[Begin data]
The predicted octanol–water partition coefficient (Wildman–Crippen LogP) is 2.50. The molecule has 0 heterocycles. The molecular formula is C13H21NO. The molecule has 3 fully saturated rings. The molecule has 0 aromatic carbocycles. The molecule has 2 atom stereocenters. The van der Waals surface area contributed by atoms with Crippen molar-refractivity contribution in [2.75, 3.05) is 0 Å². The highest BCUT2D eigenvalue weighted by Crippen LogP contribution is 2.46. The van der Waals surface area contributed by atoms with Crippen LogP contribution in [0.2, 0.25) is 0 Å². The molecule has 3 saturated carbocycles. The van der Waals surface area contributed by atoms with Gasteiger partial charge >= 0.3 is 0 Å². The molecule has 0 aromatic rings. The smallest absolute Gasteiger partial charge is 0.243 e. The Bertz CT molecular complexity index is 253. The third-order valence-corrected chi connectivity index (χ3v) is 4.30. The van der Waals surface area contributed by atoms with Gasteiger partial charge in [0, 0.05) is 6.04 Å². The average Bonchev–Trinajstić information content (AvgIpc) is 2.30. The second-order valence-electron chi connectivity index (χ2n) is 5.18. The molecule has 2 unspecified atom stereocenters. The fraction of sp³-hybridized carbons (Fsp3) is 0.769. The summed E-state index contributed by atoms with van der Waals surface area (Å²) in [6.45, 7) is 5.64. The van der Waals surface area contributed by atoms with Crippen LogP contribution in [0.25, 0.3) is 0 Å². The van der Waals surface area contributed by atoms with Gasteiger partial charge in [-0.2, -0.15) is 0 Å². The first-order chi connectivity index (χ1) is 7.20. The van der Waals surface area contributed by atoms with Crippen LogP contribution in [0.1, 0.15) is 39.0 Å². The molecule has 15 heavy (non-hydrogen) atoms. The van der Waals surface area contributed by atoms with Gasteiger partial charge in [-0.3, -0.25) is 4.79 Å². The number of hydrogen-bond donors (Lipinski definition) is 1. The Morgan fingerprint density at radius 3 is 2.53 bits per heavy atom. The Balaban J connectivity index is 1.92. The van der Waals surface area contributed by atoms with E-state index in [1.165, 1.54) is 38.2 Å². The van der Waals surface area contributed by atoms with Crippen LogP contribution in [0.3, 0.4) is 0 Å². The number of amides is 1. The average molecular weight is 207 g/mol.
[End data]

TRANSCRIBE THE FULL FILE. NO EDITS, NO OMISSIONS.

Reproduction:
The predicted octanol–water partition coefficient (Wildman–Crippen LogP) is 2.50. The molecule has 0 heterocycles. The molecular formula is C13H21NO. The molecule has 3 fully saturated rings. The molecule has 0 aromatic carbocycles. The molecule has 2 atom stereocenters. The van der Waals surface area contributed by atoms with Crippen molar-refractivity contribution in [2.75, 3.05) is 0 Å². The highest BCUT2D eigenvalue weighted by Crippen LogP contribution is 2.46. The van der Waals surface area contributed by atoms with Crippen LogP contribution in [0.2, 0.25) is 0 Å². The molecule has 3 saturated carbocycles. The van der Waals surface area contributed by atoms with Gasteiger partial charge >= 0.3 is 0 Å². The molecule has 0 aromatic rings. The smallest absolute Gasteiger partial charge is 0.243 e. The Bertz CT molecular complexity index is 253. The third-order valence-corrected chi connectivity index (χ3v) is 4.30. The van der Waals surface area contributed by atoms with Gasteiger partial charge in [0, 0.05) is 6.04 Å². The average Bonchev–Trinajstić information content (AvgIpc) is 2.30. The second-order valence-electron chi connectivity index (χ2n) is 5.18. The molecule has 2 unspecified atom stereocenters. The fraction of sp³-hybridized carbons (Fsp3) is 0.769. The summed E-state index contributed by atoms with van der Waals surface area (Å²) in [6.45, 7) is 5.64. The van der Waals surface area contributed by atoms with Crippen LogP contribution in [0.25, 0.3) is 0 Å². The van der Waals surface area contributed by atoms with Gasteiger partial charge in [-0.2, -0.15) is 0 Å². The first-order chi connectivity index (χ1) is 7.20. The van der Waals surface area contributed by atoms with Crippen LogP contribution in [0.1, 0.15) is 39.0 Å². The molecule has 15 heavy (non-hydrogen) atoms. The van der Waals surface area contributed by atoms with Gasteiger partial charge in [-0.3, -0.25) is 4.79 Å². The number of hydrogen-bond donors (Lipinski definition) is 1. The Morgan fingerprint density at radius 3 is 2.53 bits per heavy atom. The Balaban J connectivity index is 1.92. The van der Waals surface area contributed by atoms with E-state index in [1.165, 1.54) is 38.2 Å². The van der Waals surface area contributed by atoms with Crippen LogP contribution in [0.3, 0.4) is 0 Å². The number of amides is 1. The average molecular weight is 207 g/mol.